Part 2: The Childbirth Minefield

Like all the posts in the Exploring Feminist Motherhood series (Part 1, Part 3: Tick Tock), this was inspired by reading Opting In: Having a Child Without Losing Yourself by Amy Richards. This was the second selection of the Sin City Siren Book Club.

On the subject of childbirth, I’ll admit I felt relieved when Richards’ skewed more toward my views.

I chose a doctor over a midwife because I’m generally wimpy about medical things: I always fear that the worst will happen, and I wanted to be overly prepared.

I hear that! And I would add that for myself, I wanted a doctor/hospital experience because I have a hereditary illness, which could cause complications. (And I did have complications.) And I wanted the peace of mind that if anything was wrong with my baby, that care would be available immediately. (In my case, it might have saved my daughter’s hearing and eyesight and possibly her life.) Another reason why I wanted to deliver in a hospital was because I am a survivor of sexual violence and wanted to be in a space I felt was safe. (More on that in a future post.)

In truth, sometimes in the feminist community it can feel like you are a traitor if you opt for the Western medicine version of childbirth. So for me, it was refreshing to see that another feminist out there not just validated my feelings but didn’t chastise me. Like so many aspects of pregnancy and motherhood, the childbirth experience can be a judgmental minefield.

But before you send me hate-mail because you think I am against non-medical childbirth, just hold up. That’s not what I am saying at all. I respect that there are many ways to go through childbirth. And I have many friends who have availed themselves of “non-traditional” (as defined by popular Western preference for hospital/doctor childbirth) experiences including midwives, doulas, water births, natural birth and so on. I am so glad that so many options are available. I get annoyed when I learn that my friends had trouble getting the birth experience they wanted. (Just because a doula is not for me, doesn’t mean I don’t want that to be an option.)

The main thing is, when it comes to childbirth: Always have a Plan B. You could say that is my motto in life. And that motto was never tested more than throughout the experience of childbirth. There’s a lot happening in that space and time. It’s best to be prepared for the reality that your “plans” might get thrown out the window.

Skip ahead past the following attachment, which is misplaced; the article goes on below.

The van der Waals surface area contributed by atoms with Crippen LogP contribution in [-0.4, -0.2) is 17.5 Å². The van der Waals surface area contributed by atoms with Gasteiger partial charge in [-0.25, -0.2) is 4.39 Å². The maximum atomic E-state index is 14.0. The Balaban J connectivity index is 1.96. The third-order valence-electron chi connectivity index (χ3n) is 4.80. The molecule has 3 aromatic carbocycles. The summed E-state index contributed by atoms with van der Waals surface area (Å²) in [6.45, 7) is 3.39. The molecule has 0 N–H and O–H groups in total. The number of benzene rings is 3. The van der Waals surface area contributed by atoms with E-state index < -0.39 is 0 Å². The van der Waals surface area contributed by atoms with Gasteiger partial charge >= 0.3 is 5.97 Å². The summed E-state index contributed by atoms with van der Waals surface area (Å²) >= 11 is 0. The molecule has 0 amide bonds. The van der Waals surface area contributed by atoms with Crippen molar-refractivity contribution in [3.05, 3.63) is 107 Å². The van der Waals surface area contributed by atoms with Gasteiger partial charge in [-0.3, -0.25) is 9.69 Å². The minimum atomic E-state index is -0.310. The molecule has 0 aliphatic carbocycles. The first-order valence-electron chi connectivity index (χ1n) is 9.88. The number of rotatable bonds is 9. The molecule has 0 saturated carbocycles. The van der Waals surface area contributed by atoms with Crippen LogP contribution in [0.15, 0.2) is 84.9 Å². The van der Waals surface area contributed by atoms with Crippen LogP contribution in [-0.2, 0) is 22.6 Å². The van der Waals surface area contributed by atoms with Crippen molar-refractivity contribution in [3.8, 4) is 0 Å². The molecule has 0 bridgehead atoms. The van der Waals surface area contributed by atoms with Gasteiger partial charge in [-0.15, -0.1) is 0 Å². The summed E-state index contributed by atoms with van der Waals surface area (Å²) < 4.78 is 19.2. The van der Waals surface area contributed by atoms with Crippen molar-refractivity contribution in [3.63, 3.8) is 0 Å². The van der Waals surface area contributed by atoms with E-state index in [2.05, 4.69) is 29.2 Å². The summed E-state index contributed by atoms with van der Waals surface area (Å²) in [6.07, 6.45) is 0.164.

I speak from experience!

In case you didn’t read Kate’s Birth Story, let me give you the Clif’s Notes: 37-hour labor; asked for pain meds but they didn’t take (I had 3 epidurals!); the baby was transverse with her skull lined up over my left hipbone (not an exit!); there was meconium in the amniotic fluid (baby poop inside, which can cause problems); fetal distress; emergency c-section. (Then my baby had to go to the Neonatal Intensive Care Unit, NICU, for 5 days, but that’s another story.)

Indeed, even though I had thought about my ideal birth experience — vaginally in a hospital with my doctor (and husband coaching) — very little of what I had wished for actually happened. Sure, I had listened to my doctor about possible alternatives. I had nodded conscientiously during the baby classes. Hell, among my friends and family I only know of two women who have given birth vaginally! That alone should have been a tip-off! And even though having the emergency c-section might sound like the worst part of that story (the recovery sucked), it was actually a relief by the time we got to that point. (And for those who say that having a c-section is “the easy way out”… Fuck you! There was nothing “easy” about my experience or the recovery and rehab afterward!)

To illustrate my point, let me illuminate the ways that my birth experience differed from my “ideal”:

  • My doctor was out-of-town. So I had another doctor from his practice. And I met him all of five minutes before the c-section. (He had been busy doing another c-section at a different hospital just before mine. In fact, after the determination was made to have the c-section, I had to wait an extra 45 minutes until he arrived at my hospital. No offense to him personally, but that sucked big time.)
  • The pain meds didn’t work! Holy Fuck! That was definitely NOT what I had in mind! I love all my au-natural friends out there, but that was not what I wanted for my experience! And when you have not mentally prepared for the pain-full version… let’s just say I lost my shit in a major way. I had some serious panic! (Many thanks to my main nurse — who just so happened to go to the same high school as my college roommate! Small world! She really gave me the verbal slap to reality I needed more than once along the way.)
  • Even though I was told many times and read in many books that first-time deliveries can take a long time, I was not prepared for the marathon 37 hours. It started Friday night and ended SUNDAY! It took me a whole weekend to have my baby! When I was preparing for childbirth I was thinking that the truly hard-core pain part would be, like, 4 hours. Tops. My hard-core pain part? 16 hours. (Plus 2 more hours if you count before my contractions got regular, but were already buckling my knees.) Let me tell you, that dial went way beyond 11.